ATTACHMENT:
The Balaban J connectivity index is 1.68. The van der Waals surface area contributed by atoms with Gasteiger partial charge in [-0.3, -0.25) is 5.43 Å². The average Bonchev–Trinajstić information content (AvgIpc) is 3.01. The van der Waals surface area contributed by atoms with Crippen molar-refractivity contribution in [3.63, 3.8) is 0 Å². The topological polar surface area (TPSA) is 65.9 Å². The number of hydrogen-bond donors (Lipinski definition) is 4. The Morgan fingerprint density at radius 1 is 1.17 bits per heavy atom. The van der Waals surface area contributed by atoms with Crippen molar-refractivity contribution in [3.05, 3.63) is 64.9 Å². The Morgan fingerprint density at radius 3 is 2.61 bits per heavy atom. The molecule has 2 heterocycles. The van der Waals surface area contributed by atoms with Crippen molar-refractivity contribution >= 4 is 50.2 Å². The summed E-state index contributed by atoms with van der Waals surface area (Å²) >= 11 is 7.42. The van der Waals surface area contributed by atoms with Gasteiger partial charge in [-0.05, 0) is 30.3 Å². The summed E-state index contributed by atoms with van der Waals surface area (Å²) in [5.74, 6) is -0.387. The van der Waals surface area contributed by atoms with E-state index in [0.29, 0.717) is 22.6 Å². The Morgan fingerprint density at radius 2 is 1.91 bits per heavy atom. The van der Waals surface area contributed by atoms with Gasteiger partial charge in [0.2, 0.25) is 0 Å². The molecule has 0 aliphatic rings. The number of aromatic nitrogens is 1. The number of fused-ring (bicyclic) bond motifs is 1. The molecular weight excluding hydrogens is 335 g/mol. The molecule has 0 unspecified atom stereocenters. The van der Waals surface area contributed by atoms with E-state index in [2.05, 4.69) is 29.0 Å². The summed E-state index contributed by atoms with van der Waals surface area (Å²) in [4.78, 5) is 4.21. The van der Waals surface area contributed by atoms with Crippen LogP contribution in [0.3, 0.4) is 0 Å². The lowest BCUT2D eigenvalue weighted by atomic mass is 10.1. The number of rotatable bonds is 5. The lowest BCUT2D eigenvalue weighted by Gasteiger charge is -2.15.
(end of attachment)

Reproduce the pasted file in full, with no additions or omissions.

The Balaban J connectivity index is 1.68. The van der Waals surface area contributed by atoms with Gasteiger partial charge in [-0.3, -0.25) is 5.43 Å². The average Bonchev–Trinajstić information content (AvgIpc) is 3.01. The van der Waals surface area contributed by atoms with Crippen molar-refractivity contribution in [3.63, 3.8) is 0 Å². The topological polar surface area (TPSA) is 65.9 Å². The number of hydrogen-bond donors (Lipinski definition) is 4. The Morgan fingerprint density at radius 1 is 1.17 bits per heavy atom. The van der Waals surface area contributed by atoms with Crippen molar-refractivity contribution in [3.05, 3.63) is 64.9 Å². The Morgan fingerprint density at radius 3 is 2.61 bits per heavy atom. The molecule has 2 heterocycles. The van der Waals surface area contributed by atoms with Crippen molar-refractivity contribution >= 4 is 50.2 Å². The summed E-state index contributed by atoms with van der Waals surface area (Å²) >= 11 is 7.42. The van der Waals surface area contributed by atoms with Gasteiger partial charge in [-0.05, 0) is 30.3 Å². The summed E-state index contributed by atoms with van der Waals surface area (Å²) in [5.74, 6) is -0.387. The van der Waals surface area contributed by atoms with E-state index in [0.29, 0.717) is 22.6 Å². The Morgan fingerprint density at radius 2 is 1.91 bits per heavy atom. The van der Waals surface area contributed by atoms with Gasteiger partial charge in [0.2, 0.25) is 0 Å². The molecule has 0 aliphatic rings. The number of aromatic nitrogens is 1. The number of fused-ring (bicyclic) bond motifs is 1. The molecular weight excluding hydrogens is 335 g/mol. The molecule has 0 unspecified atom stereocenters. The van der Waals surface area contributed by atoms with E-state index in [2.05, 4.69) is 29.0 Å². The summed E-state index contributed by atoms with van der Waals surface area (Å²) in [4.78, 5) is 4.21. The van der Waals surface area contributed by atoms with Crippen LogP contribution in [0.3, 0.4) is 0 Å². The lowest BCUT2D eigenvalue weighted by atomic mass is 10.1. The number of rotatable bonds is 5. The lowest BCUT2D eigenvalue weighted by Gasteiger charge is -2.15.